Nevertherless starting with a very small project due to lack of space, experience and funds. Would be grateful if you could help me with some information please.

  • Mr. Strawberry

    taha,
    It is going to be very difficult for you to successfully grow strawberries in your climate. I’m sorry!

  • Mr. Strawberry

    Satori,
    Yes, they can grow as long as they have proper nutrients and enough light. I’d recommend putting them by the brightest window possible and adding a grow light to help them develop and produce. Good luck!

  • taha

    hi , i am living in a very hot place which the temperature level reach to (40 – 50) Celsius and the weather is dry so what can i do to grow strawberry and which type of strawberry seeds are suitable for me ????

  • Rogier

    What kind of strawberrie varriety do you use?

  • Satori (Nickname)

    Hi,
    Thank you for this information-filled website. I live in Malaysia and recently, I bought some strawberry plants from Cameron Highlands. I’m not sure what species it is, but basically, it’s strawberries. The temperature here is 34 degrees Celsius (average) on sunny days and 28 degrees Celsius on night. I do want to grow some home-made strawberries, so I put the plants in my room. It is air-conditioned and the lights are always switched on (except for midnight till morning). Can the plants grow well or it’ll won’t produce so much strawberries or it’ll die?

  • Mr. Strawberry

    Victorio Hawkins,
    This should help! Good luck!

  • Victorio Hawkins

    Interesting website. Thanks. Hi, All comments are very helpful. I bought a strawberry plant from a plant shop in Trinidad(Caribbean). It is about 34Celsius and the plant is growing well with several runners and the runners are producing other runners. I am surprised that they seem to be doing quite well. they look healthy all the time. Many flowers. however, they seem to be not making fruit. can anyone offer an explanation? I have a black mesh covering and i believe that it is a great help to the plants. i am hopeful.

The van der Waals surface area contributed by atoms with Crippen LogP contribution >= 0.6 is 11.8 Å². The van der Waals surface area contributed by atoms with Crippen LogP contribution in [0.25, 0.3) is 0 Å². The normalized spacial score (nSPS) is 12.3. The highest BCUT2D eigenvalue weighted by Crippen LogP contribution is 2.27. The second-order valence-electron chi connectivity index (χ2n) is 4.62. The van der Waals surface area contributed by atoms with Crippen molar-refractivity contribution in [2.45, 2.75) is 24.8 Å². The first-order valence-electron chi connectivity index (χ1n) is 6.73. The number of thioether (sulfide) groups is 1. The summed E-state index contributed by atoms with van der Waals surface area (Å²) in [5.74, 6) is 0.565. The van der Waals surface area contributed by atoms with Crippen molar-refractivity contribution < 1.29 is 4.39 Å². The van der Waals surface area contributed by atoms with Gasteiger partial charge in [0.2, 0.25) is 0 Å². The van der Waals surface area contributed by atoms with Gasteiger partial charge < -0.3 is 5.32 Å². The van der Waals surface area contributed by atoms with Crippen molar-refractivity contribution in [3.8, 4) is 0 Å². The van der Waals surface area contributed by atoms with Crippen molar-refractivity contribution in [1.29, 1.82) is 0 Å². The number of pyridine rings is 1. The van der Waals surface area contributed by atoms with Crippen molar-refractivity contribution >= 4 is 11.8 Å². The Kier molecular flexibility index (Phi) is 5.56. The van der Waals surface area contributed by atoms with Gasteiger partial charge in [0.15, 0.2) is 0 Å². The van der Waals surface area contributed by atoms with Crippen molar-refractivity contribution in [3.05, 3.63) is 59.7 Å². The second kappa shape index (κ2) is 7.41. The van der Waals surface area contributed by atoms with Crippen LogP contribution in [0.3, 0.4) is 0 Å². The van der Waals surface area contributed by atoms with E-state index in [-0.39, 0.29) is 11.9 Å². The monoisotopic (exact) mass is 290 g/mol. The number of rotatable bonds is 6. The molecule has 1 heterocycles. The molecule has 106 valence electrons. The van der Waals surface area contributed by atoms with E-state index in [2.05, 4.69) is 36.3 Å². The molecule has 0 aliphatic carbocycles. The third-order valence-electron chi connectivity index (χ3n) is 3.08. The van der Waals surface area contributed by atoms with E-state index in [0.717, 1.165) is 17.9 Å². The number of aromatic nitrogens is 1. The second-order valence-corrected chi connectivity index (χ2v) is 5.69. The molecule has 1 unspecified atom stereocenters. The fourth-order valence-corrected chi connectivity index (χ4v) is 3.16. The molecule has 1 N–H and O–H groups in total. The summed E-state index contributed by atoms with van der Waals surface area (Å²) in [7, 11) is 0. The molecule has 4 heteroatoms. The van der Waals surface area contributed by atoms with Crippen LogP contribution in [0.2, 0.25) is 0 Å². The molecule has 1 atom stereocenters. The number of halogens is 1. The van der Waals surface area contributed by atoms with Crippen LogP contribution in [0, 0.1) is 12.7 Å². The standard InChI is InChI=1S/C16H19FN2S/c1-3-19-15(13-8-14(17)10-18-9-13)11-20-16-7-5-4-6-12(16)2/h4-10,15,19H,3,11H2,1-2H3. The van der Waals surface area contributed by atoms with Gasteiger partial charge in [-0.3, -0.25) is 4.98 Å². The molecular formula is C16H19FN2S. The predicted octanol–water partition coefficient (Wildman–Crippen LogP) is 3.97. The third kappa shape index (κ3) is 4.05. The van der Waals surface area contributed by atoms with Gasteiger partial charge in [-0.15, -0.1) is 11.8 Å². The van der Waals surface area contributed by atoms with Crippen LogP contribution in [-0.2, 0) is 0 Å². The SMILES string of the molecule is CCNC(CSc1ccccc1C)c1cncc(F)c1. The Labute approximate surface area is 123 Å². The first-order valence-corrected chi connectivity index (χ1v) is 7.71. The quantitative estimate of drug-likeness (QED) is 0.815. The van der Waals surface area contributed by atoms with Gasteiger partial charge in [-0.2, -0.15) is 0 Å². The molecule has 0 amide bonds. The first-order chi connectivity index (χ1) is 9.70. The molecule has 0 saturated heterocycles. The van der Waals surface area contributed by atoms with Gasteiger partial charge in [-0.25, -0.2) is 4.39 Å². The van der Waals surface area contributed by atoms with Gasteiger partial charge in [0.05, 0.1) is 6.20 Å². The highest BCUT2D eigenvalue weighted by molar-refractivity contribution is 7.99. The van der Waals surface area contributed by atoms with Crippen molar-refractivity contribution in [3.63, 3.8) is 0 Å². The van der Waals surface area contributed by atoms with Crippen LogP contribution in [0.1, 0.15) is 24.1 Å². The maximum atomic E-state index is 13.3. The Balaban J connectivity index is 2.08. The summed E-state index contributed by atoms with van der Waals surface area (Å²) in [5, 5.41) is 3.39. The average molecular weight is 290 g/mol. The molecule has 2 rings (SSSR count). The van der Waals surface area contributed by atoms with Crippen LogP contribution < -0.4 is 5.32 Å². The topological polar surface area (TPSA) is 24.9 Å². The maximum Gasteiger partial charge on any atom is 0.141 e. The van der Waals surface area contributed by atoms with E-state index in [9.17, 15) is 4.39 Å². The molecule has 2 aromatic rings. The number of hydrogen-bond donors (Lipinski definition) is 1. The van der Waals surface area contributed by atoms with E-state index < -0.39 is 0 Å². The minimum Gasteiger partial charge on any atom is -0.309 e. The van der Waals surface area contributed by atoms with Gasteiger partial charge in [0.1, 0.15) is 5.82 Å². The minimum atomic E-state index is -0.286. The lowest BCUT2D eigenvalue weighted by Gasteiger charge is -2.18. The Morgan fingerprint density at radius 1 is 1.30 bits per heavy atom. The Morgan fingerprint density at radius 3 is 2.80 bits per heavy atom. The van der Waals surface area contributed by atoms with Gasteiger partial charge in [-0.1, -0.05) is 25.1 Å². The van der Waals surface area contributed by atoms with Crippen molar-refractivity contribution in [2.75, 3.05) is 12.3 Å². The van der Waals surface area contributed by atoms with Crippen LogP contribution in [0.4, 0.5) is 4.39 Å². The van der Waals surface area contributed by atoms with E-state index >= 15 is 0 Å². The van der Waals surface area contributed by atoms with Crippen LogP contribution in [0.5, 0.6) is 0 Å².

Regards, Victorio.

  • shie

    I’m from the Philippines. We grow strawberries in Baguio, a city in Northern Luzon. It’s located 5K feet above sea level. The average temperature here from December to February is 12 deg C. It goes down to 8 degrees at least once during its “winter” season.

  • Mr. Strawberry

    Budi,
    No, not that I am aware of. The flowers form initially as perrenating buds in the fall of the year prior. Good fall conditions and temperatures will produce the most perennating buds in plants that have strong root systems. Good luck!

  • Budi

    Hi,

    I had grown some californian strawberry plant (not sure which species), my temperature place is between 25-37 deg, humidity about 60-80%, 0-5DPL, at this moment the plant seem to grow quite well, it can hold the sun light from 0600-1100 dan 1400 to 1800 hours, it seem grow quite big on the leaf and have produce many runners, I let few plant grow many runners and one without runners, it has been about 4 months since the I plant the first runner I get from highland. So far I havent seen any indication of flowering, is there a force way such as hormone, fertilizer, or light to induce flowering on mature vegetative strawberry plant beside temperature control?

  • Mr. Strawberry

    Sebastian,
    Yes, if you have the climate controlled to reduce the heat and humidity of the tropical climate, strawberries can produce well. Grow lights will work if positioned correctly. Good luck!